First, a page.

I'm currently at Princeton pursuing a PhD in Sociology and Social Policy, with a Demography specialization through the Office of Population Research. In Fall of 2020, I will be joining Dartmouth's Quantitative Social Science Department as an Assistant Professor. Currently, I am visiting as a Data Scientist with The Lab at DC and working as an Associate Fellow with GSA's Office of Evaluation Sciences on projects at the intersection of data science, education, health, and housing.
My broad interests are in how law and ethics shape the allocation of scarce resources.
My dissertation focuses on one way that bureaucracies allocate scarce resources: human committees decide which categories count as needy (e.g., having a disability; being a child) and prioritize individuals who display a higher count of needy characteristics. I study these dynamics in school districts. State legislatures allocate more resources to districts that have a higher presence of students with tags for characteristics like poverty, language status, and disability. Past research largely focuses on how tags shape allocations to districts. Less is known about what happens to resources once they enter the district. I study how the due process rights that accompany different tags shape whether and how funds reach tagged recipients. Here are a couple visualizations related to the project:
- In which school districts do parents file complaints over resources? These are some results from geo-coding complaints that parents of children with disabilities file against school districts arguing that the district failed to provide an appropriate amount of services, obtained via an open records request in New Jersey. The figure highlights that while higher socioeconomic status (SES) districts face more complaints, there's considerability variability within SES levels: https://rjohnson.shinyapps.io/nj_dp_visualize/.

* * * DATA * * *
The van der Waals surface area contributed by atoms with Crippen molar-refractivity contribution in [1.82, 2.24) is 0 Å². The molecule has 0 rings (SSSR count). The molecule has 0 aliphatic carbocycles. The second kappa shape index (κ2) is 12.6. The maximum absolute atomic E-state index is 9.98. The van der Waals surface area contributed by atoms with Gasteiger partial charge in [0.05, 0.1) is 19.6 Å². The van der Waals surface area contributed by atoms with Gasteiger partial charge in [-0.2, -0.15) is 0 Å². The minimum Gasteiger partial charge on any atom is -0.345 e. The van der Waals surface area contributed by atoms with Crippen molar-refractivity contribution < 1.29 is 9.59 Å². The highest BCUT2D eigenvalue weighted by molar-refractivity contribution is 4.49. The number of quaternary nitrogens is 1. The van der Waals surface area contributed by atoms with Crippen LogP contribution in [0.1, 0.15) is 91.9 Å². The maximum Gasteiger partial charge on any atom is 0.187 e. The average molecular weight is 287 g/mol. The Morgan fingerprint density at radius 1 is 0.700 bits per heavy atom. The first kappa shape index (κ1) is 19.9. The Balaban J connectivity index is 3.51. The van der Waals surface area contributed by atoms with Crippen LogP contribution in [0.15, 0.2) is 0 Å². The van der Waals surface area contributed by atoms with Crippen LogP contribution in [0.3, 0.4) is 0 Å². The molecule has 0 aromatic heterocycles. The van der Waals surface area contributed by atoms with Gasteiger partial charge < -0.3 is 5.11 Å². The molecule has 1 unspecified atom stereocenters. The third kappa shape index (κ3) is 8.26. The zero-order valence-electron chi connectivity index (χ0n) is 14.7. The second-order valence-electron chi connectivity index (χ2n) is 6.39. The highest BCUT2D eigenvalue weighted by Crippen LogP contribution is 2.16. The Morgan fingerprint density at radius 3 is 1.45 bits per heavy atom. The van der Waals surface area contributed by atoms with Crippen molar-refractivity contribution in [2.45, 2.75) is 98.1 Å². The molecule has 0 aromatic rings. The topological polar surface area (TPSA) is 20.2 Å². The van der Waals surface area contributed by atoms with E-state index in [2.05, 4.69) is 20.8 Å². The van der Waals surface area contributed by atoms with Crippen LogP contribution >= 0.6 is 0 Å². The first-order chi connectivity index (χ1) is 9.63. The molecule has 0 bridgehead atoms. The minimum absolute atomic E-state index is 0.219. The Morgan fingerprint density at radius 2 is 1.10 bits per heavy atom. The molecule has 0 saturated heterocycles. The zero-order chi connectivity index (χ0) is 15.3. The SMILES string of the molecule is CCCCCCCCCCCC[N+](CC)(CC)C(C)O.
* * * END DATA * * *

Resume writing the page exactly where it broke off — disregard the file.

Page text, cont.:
- What do supporters of parents versus supporters of school districts emphasize when arguing over resources? a recent Supreme Court case (Endrew v. Douglas County) covered what level of benefit/resources districts owe students with disabilities. This visualization of the text of the amicus briefs filed in favor of the parents versus the district shows that briefs for the district emphasize terms related to budgets, deference to districts, and (wariness) of judicial intervention, while those for the parents emphasize terms like college, development, and early intervention: https://rjohnson.shinyapps.io/endrew_amicus_visualize/
Recently, human services agencies have moved from using discrete tags to define who counts as needy to using predictive modeling. For instance, rather than allocating resources based on an individual's additive count of 'needy' characteristics, bureacracies might use machine learning to predict an individual's risk of some bad outcome (e.g., dropping out of school) and then allocate resources to individuals with risk above a threshold. In Summer of 2018, I participated in a Summer Fellowship with the Data Science for Social Good program, where we worked on one such algorithm for helping a NYC agency quantify which tenants face the highest risk of landlord harassment to then help the agency prioritize those individuals for resource allocations.
Before coming to Princeton, I received a B.A. from Stanford with honors in Psychology, minors in Economics and Religious Studies, and an M.A. focused on political theory. After graduation, I was a summer research associate at the University of Pennsylvania’s Scattergood Program for the Applied Ethics of Behavioral Healthcare, then spent two years as a pre-doctoral research fellow at the National Institutes of Health's Department of Bioethics, with research focused on dual meanings of diagnostic labels as potential sources of stigma or tags for accessing resources.
Google scholar: google scholar page
Github: github page